In a truly random game – such as rock/paper/scissors – the best winning strategy is to play truly randomly. “But people are notoriously bad at generating randomness on command. They flip back and forth too often, whereas truly random sequences will always contain some runs…”
Not so difficult. Here are 12 easy tips to get you started… “Think of a matter of great importance to life. Reduce it unequivocally to three concepts. Enumerate them. Analyze each concept by distinguishing two independent notions in each. Continue with further analysis (preferably speculative) until you have developed a maze of distinctions that bear no resemblance to any topic of any importance to life at all.”
At the most fundamental level, scientists working on trying to explain how the world works have to admit there are things that defy understanding. “The more science learns about the origin and history of the cosmos and of life on earth and of Homo sapiens, the more it reveals how staggeringly improbable we are. Honest physicists will admit that they have no idea why there is something rather than nothing. Why does the universe look this way rather than some other way? Beyond science, then, what do we have?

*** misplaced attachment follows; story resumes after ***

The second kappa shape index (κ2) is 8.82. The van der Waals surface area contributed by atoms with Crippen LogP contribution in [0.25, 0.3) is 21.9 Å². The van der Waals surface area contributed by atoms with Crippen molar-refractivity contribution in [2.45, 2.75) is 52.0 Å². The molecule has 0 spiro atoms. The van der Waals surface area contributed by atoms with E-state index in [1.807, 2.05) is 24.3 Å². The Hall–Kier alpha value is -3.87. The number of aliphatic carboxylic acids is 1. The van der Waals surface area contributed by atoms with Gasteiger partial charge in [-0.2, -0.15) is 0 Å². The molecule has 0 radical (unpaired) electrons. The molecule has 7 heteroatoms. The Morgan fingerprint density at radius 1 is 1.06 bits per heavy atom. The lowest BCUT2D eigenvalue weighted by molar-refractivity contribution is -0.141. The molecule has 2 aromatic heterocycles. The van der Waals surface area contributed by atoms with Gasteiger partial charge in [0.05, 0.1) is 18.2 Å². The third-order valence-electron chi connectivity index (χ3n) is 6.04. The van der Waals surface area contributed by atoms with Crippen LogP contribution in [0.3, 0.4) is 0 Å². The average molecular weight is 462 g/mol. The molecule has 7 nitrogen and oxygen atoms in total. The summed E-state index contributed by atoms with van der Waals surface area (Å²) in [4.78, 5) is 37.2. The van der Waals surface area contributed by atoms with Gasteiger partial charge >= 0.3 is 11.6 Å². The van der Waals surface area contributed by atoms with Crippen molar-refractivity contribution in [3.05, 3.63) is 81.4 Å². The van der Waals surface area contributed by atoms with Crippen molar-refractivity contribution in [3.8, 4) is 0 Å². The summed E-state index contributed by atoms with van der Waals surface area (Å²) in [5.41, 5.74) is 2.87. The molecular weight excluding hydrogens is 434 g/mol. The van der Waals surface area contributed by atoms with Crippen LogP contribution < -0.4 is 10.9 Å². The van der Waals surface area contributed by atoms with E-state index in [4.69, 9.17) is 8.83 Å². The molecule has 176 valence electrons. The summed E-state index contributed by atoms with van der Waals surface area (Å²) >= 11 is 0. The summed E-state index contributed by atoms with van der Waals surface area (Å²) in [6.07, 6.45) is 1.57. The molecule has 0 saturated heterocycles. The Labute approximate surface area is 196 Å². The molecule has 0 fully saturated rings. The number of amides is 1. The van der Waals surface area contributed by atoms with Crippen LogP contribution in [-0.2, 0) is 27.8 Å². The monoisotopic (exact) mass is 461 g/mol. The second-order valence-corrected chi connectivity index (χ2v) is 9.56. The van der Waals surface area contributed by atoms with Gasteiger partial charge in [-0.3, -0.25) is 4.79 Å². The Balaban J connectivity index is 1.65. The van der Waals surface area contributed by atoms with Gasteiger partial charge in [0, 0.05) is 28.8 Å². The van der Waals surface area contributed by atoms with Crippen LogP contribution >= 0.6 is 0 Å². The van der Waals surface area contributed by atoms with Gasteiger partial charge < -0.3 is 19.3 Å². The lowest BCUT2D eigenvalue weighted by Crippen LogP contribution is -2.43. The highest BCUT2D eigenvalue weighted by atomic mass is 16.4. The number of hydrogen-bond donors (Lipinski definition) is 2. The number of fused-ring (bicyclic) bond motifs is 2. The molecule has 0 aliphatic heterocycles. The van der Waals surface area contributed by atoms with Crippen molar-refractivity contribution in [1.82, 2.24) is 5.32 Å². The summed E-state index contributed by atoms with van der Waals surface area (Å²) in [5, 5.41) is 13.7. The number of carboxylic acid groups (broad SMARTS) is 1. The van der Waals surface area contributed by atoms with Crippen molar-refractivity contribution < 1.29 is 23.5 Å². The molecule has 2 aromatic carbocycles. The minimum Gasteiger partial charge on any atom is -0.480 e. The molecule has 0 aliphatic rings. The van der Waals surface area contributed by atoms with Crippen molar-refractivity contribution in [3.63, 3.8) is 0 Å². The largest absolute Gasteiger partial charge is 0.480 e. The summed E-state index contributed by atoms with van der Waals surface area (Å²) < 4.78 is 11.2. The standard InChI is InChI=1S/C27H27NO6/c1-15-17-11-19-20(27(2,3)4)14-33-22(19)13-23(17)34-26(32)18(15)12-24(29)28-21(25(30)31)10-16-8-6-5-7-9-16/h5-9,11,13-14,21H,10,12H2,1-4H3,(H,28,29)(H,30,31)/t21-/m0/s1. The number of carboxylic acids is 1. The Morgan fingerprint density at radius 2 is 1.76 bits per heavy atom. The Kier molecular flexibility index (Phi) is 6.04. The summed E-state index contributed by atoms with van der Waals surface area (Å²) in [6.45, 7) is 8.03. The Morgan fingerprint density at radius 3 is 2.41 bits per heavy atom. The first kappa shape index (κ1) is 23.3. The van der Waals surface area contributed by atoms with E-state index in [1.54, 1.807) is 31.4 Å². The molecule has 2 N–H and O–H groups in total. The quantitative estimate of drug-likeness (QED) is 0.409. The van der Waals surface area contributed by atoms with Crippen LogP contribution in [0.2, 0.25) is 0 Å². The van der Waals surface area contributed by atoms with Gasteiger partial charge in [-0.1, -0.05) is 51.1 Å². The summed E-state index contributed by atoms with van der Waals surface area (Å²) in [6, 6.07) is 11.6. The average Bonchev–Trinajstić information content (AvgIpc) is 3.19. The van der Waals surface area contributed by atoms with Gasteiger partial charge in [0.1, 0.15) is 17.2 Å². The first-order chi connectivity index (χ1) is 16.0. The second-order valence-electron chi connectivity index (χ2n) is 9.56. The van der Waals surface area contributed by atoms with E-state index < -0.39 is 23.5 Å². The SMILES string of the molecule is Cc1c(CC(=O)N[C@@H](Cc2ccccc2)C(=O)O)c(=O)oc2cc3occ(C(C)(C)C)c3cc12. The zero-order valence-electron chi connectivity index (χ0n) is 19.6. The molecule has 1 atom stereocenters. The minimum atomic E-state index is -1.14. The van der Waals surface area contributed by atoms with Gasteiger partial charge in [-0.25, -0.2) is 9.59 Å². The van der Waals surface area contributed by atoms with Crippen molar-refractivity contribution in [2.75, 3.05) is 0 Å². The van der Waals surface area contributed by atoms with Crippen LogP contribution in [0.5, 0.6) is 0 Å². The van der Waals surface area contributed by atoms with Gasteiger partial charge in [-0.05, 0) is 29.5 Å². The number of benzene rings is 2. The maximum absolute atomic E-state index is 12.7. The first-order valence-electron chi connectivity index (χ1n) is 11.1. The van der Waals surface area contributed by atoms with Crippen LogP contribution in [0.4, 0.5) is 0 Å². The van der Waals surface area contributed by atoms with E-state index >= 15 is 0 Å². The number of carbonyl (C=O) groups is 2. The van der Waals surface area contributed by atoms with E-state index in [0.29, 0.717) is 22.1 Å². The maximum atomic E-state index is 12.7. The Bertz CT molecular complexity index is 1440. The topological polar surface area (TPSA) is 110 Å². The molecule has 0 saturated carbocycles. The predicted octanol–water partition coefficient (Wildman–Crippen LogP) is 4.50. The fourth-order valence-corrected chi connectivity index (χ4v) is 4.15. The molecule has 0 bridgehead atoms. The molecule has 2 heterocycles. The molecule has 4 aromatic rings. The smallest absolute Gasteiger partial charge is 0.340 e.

The world of learning has always felt the tension between theoretician and practitioner. So here’s something to ponder: “In the next 50 years, the entirety of our inherited archive of cultural works will have to be re-edited within a network of digital storage, access, and dissemination. This system, which is already under development, is transnational and transcultural. Let’s say that prophecy is true. Now ask yourself these questions: Who will be carrying out this work? Who will do it? Who should do it?”
Artists see the world in their own stylistic ways. Here’s a Flash animation that imagines what the everyday world might look like through the eyes of different artists.